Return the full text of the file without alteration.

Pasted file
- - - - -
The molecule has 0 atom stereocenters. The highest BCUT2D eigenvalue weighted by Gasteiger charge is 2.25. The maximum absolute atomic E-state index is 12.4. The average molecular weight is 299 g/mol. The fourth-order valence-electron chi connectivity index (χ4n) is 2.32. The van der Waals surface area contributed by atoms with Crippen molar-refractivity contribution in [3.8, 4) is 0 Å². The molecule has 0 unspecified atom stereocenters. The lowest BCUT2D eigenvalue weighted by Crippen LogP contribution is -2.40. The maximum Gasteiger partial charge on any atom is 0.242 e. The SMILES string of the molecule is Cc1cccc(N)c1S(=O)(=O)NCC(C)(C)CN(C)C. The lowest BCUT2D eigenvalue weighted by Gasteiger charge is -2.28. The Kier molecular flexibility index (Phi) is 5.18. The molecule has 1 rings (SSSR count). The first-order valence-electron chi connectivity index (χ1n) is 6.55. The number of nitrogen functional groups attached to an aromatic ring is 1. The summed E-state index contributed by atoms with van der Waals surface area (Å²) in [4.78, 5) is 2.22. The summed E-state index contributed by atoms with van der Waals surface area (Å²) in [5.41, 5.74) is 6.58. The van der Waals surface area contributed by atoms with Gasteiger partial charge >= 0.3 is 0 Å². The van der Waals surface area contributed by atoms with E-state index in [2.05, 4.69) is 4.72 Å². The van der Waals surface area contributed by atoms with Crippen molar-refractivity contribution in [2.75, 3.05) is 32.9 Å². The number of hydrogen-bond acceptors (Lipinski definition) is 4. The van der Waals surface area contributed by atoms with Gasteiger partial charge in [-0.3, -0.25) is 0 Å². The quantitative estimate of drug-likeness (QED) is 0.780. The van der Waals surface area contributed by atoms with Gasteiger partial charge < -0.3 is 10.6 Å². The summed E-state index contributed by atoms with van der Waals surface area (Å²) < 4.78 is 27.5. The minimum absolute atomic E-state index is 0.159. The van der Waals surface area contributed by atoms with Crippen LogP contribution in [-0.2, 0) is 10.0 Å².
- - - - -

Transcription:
The molecule has 0 atom stereocenters. The highest BCUT2D eigenvalue weighted by Gasteiger charge is 2.25. The maximum absolute atomic E-state index is 12.4. The average molecular weight is 299 g/mol. The fourth-order valence-electron chi connectivity index (χ4n) is 2.32. The van der Waals surface area contributed by atoms with Crippen molar-refractivity contribution in [3.8, 4) is 0 Å². The molecule has 0 unspecified atom stereocenters. The lowest BCUT2D eigenvalue weighted by Crippen LogP contribution is -2.40. The maximum Gasteiger partial charge on any atom is 0.242 e. The SMILES string of the molecule is Cc1cccc(N)c1S(=O)(=O)NCC(C)(C)CN(C)C. The lowest BCUT2D eigenvalue weighted by Gasteiger charge is -2.28. The Kier molecular flexibility index (Phi) is 5.18. The molecule has 1 rings (SSSR count). The first-order valence-electron chi connectivity index (χ1n) is 6.55. The number of nitrogen functional groups attached to an aromatic ring is 1. The summed E-state index contributed by atoms with van der Waals surface area (Å²) in [4.78, 5) is 2.22. The summed E-state index contributed by atoms with van der Waals surface area (Å²) in [5.41, 5.74) is 6.58. The van der Waals surface area contributed by atoms with Gasteiger partial charge >= 0.3 is 0 Å². The van der Waals surface area contributed by atoms with E-state index in [2.05, 4.69) is 4.72 Å². The van der Waals surface area contributed by atoms with Crippen molar-refractivity contribution in [2.75, 3.05) is 32.9 Å². The number of hydrogen-bond acceptors (Lipinski definition) is 4. The van der Waals surface area contributed by atoms with Gasteiger partial charge in [-0.3, -0.25) is 0 Å². The quantitative estimate of drug-likeness (QED) is 0.780. The van der Waals surface area contributed by atoms with Gasteiger partial charge < -0.3 is 10.6 Å². The summed E-state index contributed by atoms with van der Waals surface area (Å²) < 4.78 is 27.5. The minimum absolute atomic E-state index is 0.159. The van der Waals surface area contributed by atoms with Crippen LogP contribution in [-0.2, 0) is 10.0 Å².